One of the main drivers in the falling rate of inflation has been the consistently softening labor market. The Covid stimulus and recovery resulted in a huge employment surge. The unique nature of the boom and the work from home policies gave workers unprecedented negotiating power. For a brief moment in time it even looked like a return of the 1970s and a wage price spiral was a real possibility. But as we all know now, things are normalizing and they’re normalizing quickly now.
Tuesday’s JOLTs report and the quit rate, in particular, confirmed the stance of capital vs labor in this environment and capital is clearly gaining the upper hand here. Total quits actually fell to levels below the pre-Covid levels as workers are now losing the optionality they enjoyed during Covid. The mean reversion in nearly everything is happening. Some of which is good and some of which is not so good.
This is an especially interesting piece of data in the context of all the crazy things we’ve seen in the last few years. One way of reading this is that we’re just back to the pre-Covid style environment where the labor market was modestly strong, but not so strong that it could cause high inflation. Another way of reading this is that the labor market is deteriorating and there is a rising risk that the Fed has overtightened. Both views are reasonable views in my opinion and I think investors would be wise to be prepared for both outcomes. That is, if your baseline scenario is a 75% probability of what I’ve called a “muddle through” environment as we revert to the pre-Covid mean then there’s still a 25% chance that the other scenario occurs where the labor market softens materially this year and the Fed actually ends up cutting because the labor market is at risk of softening much more than the Fed would like.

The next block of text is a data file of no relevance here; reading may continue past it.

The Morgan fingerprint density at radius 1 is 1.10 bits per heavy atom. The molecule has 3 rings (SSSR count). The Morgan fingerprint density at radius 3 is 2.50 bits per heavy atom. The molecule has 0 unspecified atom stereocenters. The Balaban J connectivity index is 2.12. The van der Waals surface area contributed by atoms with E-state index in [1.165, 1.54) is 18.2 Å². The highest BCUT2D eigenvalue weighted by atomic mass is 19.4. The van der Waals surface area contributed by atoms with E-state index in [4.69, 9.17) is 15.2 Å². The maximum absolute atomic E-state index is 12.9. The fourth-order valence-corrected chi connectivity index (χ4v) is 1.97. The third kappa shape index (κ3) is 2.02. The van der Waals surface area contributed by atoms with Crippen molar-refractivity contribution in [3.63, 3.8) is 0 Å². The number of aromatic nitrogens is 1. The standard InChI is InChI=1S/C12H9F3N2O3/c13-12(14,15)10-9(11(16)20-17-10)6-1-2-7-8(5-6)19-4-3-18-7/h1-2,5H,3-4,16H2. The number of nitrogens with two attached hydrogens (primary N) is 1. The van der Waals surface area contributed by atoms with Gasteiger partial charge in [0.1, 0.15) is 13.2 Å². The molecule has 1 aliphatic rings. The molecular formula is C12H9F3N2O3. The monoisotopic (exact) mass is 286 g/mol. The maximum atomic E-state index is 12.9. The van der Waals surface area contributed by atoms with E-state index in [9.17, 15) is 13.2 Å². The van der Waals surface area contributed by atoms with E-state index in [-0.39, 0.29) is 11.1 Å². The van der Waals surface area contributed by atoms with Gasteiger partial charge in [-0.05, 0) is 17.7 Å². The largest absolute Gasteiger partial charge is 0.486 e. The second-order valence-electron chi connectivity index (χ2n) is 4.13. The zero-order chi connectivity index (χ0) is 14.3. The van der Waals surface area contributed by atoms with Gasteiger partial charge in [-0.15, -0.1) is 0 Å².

In any case, I think the inflation story is becoming increasingly clear here. Disinflation is broadly entrenched, a wage price spiral is now a very low probability outcome, the return of the 70s is not happening and the risk to inflation is actually to the downside, not the upside.
As for the Fed – it looks like full steam ahead on cuts by the Summer. My guess is they sit tight on rates this week and the data in the coming months will determine whether we get a cut at the March, May or June meeting. I’ve still got my eye on June, but if we get more labor market softening then May starts to look like the first cut.